It is standard practice that the captain of the aircraft which has just been inspected is debriefed about the findings. In addition, Category 2 and Category 3 findings are communicated to the responsible Aviation Authority for information and to the home base of the operator with the request to take appropriate action to prevent reoccurrence.
In order to achieve best the objectives of the EU Ramp Inspections Programme, close cooperation with the Aviation Authorities of all those States whose operators and aircraft have been subject of ramp inspections is imperative. As part of their responsibility regarding the safety oversight of their national operators according to the relevant international safety standards, these Aviation Authorities are requested to ensure proper implementation of corrective actions in order to address the reported findings.
In some cases, when the findings on an aircraft are considered important, individual Participating States may decide to revoke the entry permit of that aircraft. This means that the particular aircraft is no longer allowed to land at airports or fly in the airspace of that State. Such a ban can be lifted if the operator of the aircraft proves that the problems have been properly addressed and corrected. Such entry permit repercussions can therefore be, and usually are, of a temporary character.
As regards such bans and their subsequent lifting, those Participating States which belong also to the European Union shall be acting in accordance with the provisions laid down in Regulation (EC) No 2111/2005 on the establishment of a Community list of air carriers subject to an operating ban within the Union.
Pursuant to the requirement set forth by the Commission Regulation (EU) No 965/2012, the Participating States are also including the centralised database information on their follow-up actions. This information allows assessing the ability and willingness of operators to rectify the findings identified during ramp inspections and it used in the subsequent analyses of the generated data.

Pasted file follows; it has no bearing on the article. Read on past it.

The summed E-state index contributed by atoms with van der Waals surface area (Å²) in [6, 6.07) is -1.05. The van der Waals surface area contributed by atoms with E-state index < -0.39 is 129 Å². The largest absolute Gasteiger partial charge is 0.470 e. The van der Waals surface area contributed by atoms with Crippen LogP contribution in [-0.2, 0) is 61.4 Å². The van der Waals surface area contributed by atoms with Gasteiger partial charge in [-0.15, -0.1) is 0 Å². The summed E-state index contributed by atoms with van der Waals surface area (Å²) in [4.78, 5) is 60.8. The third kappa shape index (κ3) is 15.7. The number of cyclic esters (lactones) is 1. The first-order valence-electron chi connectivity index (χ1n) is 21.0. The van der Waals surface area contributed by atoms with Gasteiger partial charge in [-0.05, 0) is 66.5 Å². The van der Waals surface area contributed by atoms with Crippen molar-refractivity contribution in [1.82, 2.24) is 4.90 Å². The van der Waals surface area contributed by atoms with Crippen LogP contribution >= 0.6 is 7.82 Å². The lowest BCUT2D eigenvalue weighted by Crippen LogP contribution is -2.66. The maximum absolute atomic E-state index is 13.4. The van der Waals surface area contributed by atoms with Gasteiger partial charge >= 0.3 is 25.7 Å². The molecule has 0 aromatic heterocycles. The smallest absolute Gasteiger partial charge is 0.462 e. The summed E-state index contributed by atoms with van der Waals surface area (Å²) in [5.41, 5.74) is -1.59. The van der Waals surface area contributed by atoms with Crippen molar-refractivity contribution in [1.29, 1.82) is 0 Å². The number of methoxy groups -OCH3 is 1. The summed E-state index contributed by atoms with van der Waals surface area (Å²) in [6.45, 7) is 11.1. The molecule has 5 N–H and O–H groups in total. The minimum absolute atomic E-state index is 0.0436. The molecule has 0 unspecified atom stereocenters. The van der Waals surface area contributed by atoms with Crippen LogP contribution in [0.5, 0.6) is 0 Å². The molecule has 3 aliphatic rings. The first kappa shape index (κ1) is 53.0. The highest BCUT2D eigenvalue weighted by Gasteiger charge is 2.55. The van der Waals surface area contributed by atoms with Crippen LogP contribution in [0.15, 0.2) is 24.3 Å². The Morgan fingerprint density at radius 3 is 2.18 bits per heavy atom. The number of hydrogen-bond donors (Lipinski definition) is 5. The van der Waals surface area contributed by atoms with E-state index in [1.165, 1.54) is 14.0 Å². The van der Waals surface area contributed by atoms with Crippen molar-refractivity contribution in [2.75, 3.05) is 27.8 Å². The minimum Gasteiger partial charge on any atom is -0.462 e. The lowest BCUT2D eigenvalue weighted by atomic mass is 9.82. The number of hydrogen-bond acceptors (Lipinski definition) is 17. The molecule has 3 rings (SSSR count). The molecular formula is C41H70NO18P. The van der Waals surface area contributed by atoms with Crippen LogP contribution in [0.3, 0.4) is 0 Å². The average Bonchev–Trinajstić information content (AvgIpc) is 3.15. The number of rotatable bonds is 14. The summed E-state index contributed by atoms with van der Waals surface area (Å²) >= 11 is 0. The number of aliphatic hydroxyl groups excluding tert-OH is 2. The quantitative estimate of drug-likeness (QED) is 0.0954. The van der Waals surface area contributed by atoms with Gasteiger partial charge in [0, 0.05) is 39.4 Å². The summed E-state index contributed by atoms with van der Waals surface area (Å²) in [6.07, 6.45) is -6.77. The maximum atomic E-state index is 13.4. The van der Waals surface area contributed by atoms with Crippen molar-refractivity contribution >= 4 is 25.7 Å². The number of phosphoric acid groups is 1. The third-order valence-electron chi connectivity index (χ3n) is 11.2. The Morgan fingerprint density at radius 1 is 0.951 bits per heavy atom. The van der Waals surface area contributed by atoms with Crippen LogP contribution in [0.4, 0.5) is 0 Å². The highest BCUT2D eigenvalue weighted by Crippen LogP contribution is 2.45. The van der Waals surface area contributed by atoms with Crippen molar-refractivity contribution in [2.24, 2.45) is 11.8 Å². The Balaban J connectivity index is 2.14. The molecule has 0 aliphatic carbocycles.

The backbone of the EU Ramp Inspection Programme is the centralised database, which is managed and maintained by EASA, in Cologne, Germany. The inclusion of reports in the database remains a responsibility of the individual Aviation Authorities of the Participating States.
Data contained in the database is confidential and therefore shared only with other Participating States and not available to the general public. The database can be accessed by all Aviation Authorities of the Participating States via the (secured) internet. At present, all Aviation Authorities are connected on-line to the database. In addition, read-only access is provided to the European Commission and ICAO.
EASA is performing regular analysis of the centralised database. The regular analysis is conducted every 3-4 months, with the aim at identifying safety concerns and worrying trends which should be addressed before they become a threat to the safety of international aviation. Since September 2011, Operators and their Aviation Authorities (NAAs) can register online to that database; obviously, the access is limited to ramp inspection reports on their own aircraft. Since the user management is delegated to the local Aviation Authorities, these authorities need to have obtained access to the database before the operators can register themselves. Once the operator and/or the NAA has access, any follow-up information on the inspection can be uploaded to the database; this lowers the burden of the administrative workload considerably. Details on the registration process can be found in the FAQ document available at the login page of the SAFA database.
Any questions related to the database access should be addressed to the local authorities; the contact details for the centralised database coordinators within those Aviation Authorities having access to the database can be found in the download section of this page.
National coordinators have been appointed by the competent authorities of all the Participating States. The main role of a national coordinator is to ensure the day-today coordination of the programme at national level in order to facilitate the appropriate implementation of the programme.
The specific tasks of a national coordinator should include the following:
- entering ramp inspection reports into the centralised database;
- prioritising ramp inspections in accordance with the applicable provisions;
- nominating national representatives for the ramp inspection working groups;